Paul Van Remortel opened the Annual General Meeting with a message of the association’s service to members and objectives of cross-Canada representation in the membership and on the board, and in networking and education. David Long stated that the moving consultant’s course would be a rigorous one. As well, CAM would provide more informational sessions on topics such as workers’ compensation and labour code issues, information technology and ISO 9000. Members discussed the validation of new members, standards and enforcement, methods to handle consumer complaints, and the ongoing challenge of attracting good drivers and workers. Minutes will follow shortly to all members.

The new Board of Directors for 2000 is as follows:

  • Paul Van Remortel – Chairman
  • Randy Hoyt – Vice-Chairman
  • Darrell Powell – Treasurer
  • Graham Acreman – Secretary
  • Denis Frappier – Past Chairman
  • Talal Agha – Director
  • Howard Bigham – Director
  • Scott Hickling – Director
  • Richard Lortie – Director
  • Larry Rosenberg – Director


Hours-of-service has become a long-term issue. In Canada, the Canadian Council of Motor Transport Administrators (CCMTA) project group and Standing Committee on Compliance and Regulatory affairs are considering changes to the policy elements of the National Safety Code standard and based on their concurrence to the proposed changes, a recommendation will be forwarded to the CCMTA Board of Directors for approval at their December meeting.

The proposal under consideration includes examination of an alternate cycle (yet to be determined) that would replace the 120-hour/14-day cycle.

In the USA, Hours of Service is the cover story on American Moving and Storage Association’s November 1999 Direction magazine, of which the following is a summary. The U.S. Department of Transport has held numerous seminars, meetings and workshops with representatives from government, industry and consumer-advocacy groups (as well as with similar groups in Canada) to address the myriad transportation safety conditions and initiatives. The meetings in Canada reflect an objective of having harmonized rules both in the USA and Canada.

The FHWA working on proposed changes to the hours-of-service rules that in summary are:

  1. An unbroken 10-hour off period in every 24-hour period. During the 14-hour on-duty period there must be two hours of break time, taken in smaller periods on no less than 30 minutes. During the remaining 12 hours, drivers may drive the entire time.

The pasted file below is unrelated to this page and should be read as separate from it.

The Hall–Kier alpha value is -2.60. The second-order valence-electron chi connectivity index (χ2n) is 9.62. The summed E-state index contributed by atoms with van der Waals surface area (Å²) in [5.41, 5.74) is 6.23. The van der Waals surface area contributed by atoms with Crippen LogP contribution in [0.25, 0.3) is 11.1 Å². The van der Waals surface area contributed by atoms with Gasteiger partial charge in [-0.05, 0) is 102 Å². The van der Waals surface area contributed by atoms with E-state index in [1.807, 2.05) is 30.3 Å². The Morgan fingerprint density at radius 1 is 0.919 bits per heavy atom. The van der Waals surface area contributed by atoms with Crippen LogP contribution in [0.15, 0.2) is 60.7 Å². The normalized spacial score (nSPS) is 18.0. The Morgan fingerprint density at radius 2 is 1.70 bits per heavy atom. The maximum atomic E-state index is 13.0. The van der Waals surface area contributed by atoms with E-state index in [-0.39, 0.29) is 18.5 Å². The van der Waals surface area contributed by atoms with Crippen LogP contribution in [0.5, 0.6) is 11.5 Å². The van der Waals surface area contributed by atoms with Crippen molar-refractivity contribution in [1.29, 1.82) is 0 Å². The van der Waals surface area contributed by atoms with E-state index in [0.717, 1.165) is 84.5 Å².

2. Between each seven-day period, drivers would get a 32-hour break in which they could get two consecutive rest periods between midnight and 6:00 a.m. before starting the next seven-day period.
  3. Long-haul drivers (away from home at least three nights) would operate on a two-week period in which they would be required to take off 112 hours in addition to the 10-hour rest periods. This would normally be broken down into 32- hour and 80-hour breaks.
  4. During the two-week period, long-haul drivers would have the option of two seven-day weeks or an eight-day week followed by a six-day week.
  5. Split sleep periods in sleeper berths would be allowed if the driver breaks the off period into five-hour periods. U.S. carriers would be able to abandon logbooks if they keep equivalent hours-of-service records that comply with U.S. Department of Labor minimum wage provisions.

While these are proposed U.S. rules, with the consultation that has taken place between Canadian and U.S. authorities, similar rules will probably be seen in Canada.


The next issue that CAM will be tackling concerns labour laws and regulations. Discussions are under way at both the federal policy level and the local operational level. Generally, the moving industry, if it crosses borders, falls under federal jurisdiction based on a 1954 court case known as the Winner Decision. However, separate corporate entities (i.e., warehouse operations) can be seen to be under provincial jurisdiction as long as there is no transfer of personnel between the two entities. Please let CAM know if there are any specific labour issues that need attention as part of our overall policy submission to the governments.